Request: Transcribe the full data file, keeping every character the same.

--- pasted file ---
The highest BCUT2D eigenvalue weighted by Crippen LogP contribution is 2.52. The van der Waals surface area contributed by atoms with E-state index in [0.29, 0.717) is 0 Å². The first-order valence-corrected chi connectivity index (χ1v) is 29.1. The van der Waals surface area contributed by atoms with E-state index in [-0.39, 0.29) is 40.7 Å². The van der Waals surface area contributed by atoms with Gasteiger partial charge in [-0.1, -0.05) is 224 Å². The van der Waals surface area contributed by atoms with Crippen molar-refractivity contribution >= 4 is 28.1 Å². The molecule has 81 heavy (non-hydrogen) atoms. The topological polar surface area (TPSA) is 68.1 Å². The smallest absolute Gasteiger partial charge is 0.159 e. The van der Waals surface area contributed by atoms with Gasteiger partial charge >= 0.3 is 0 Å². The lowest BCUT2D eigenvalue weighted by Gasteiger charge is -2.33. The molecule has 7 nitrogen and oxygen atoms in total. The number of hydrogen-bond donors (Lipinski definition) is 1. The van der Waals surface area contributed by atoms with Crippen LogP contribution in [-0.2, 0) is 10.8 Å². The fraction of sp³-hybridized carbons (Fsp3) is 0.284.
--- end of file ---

The highest BCUT2D eigenvalue weighted by Crippen LogP contribution is 2.52. The van der Waals surface area contributed by atoms with E-state index in [0.29, 0.717) is 0 Å². The first-order valence-corrected chi connectivity index (χ1v) is 29.1. The van der Waals surface area contributed by atoms with E-state index in [-0.39, 0.29) is 40.7 Å². The van der Waals surface area contributed by atoms with Gasteiger partial charge in [-0.1, -0.05) is 224 Å². The van der Waals surface area contributed by atoms with Crippen molar-refractivity contribution >= 4 is 28.1 Å². The molecule has 81 heavy (non-hydrogen) atoms. The topological polar surface area (TPSA) is 68.1 Å². The smallest absolute Gasteiger partial charge is 0.159 e. The van der Waals surface area contributed by atoms with Gasteiger partial charge >= 0.3 is 0 Å². The lowest BCUT2D eigenvalue weighted by Gasteiger charge is -2.33. The molecule has 7 nitrogen and oxygen atoms in total. The number of hydrogen-bond donors (Lipinski definition) is 1. The van der Waals surface area contributed by atoms with Crippen LogP contribution in [-0.2, 0) is 10.8 Å². The fraction of sp³-hybridized carbons (Fsp3) is 0.284.